October 2, 2015 by fhsteinbart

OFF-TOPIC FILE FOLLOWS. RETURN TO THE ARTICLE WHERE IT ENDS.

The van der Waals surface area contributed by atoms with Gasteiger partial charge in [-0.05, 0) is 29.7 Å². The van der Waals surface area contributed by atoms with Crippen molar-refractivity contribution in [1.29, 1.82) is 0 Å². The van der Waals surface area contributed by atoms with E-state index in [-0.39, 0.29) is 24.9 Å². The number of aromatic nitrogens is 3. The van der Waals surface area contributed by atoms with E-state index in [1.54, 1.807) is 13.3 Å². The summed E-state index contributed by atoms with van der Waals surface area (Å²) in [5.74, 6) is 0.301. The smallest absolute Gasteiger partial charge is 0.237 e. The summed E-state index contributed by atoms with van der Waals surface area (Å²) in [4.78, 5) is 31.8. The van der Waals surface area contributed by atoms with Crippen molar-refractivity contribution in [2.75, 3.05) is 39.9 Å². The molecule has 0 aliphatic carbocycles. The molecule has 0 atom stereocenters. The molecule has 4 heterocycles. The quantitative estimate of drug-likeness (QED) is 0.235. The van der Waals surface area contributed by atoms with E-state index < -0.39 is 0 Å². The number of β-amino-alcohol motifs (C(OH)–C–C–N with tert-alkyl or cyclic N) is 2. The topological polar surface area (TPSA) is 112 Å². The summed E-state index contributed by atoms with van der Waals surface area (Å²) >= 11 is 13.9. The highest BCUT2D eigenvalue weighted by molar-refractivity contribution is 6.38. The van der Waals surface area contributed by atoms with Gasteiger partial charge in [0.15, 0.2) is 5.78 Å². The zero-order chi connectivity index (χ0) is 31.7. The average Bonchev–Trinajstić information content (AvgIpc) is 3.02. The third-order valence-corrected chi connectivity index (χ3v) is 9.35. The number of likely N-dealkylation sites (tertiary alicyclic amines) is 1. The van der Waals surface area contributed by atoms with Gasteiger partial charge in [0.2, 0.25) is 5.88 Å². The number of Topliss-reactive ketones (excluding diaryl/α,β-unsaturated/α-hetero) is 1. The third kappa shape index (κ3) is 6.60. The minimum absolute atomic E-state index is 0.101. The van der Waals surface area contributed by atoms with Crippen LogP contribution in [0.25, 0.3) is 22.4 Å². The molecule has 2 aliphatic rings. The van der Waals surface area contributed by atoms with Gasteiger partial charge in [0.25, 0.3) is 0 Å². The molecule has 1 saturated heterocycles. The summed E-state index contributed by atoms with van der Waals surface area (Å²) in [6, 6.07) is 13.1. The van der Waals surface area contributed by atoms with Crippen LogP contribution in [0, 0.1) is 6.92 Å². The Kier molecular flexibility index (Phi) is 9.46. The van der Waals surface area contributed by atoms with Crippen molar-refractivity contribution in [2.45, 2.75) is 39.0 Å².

Fall is definitely in the air, and the harvest is in full swing, what with apples, grapes, and hops arriving to the Oasts for drying. Some of those hops don’t get Oasted, but instead are headed for a different usage. Historically the first hops of the season were picked fresh to be put into what was then called October beer. As a celebration of the harvest there were all sorts of things people used to do to celebrate bringing in the bounty of nature’s gifts. One was to make a beer or beers with fresh hops, and that fine tradition carries on down to this day. So what makes these beers so special, and different you ask? Well, for starters, they all have the more delicate flavors and aromas that are driven off during the Oasting process preserved for your enjoyment. However this is a double edged sword, for the more fresh hops you boil, and for times longer than 30 minutes or so, and you can sometimes get a vegetal or grassy character in your beer. This is simply the nascent chlorophyll that is present in all fresh plant material manifesting itself to the imbiber. By avoiding long boils, and using some or all dried hops for bittering qualities, the fresh hops can be preserved for more important hop character like flavor, and aroma. Also, when you increase the malt profile of the beer, you must also increase the fresh hop rate to balance out the equation. This is why lighter bodied and flavored beers are what most breweries bring out so that the taster can pick out the more subtle hop character notes. Don’t be alarmed, as even the most strongly flavored Stouts can also be fresh hopped; you just have to use a whole lot more of those killer green buds! Probably the most ubiquitous beer made with fresh hops would be the Pale Ale, or IPA, which are a showcase for hops after all, and fresh hops simply make them even more enjoyable. For info on the local Portland Fresh Hop Festival at Oaks Park Amusement Center click here.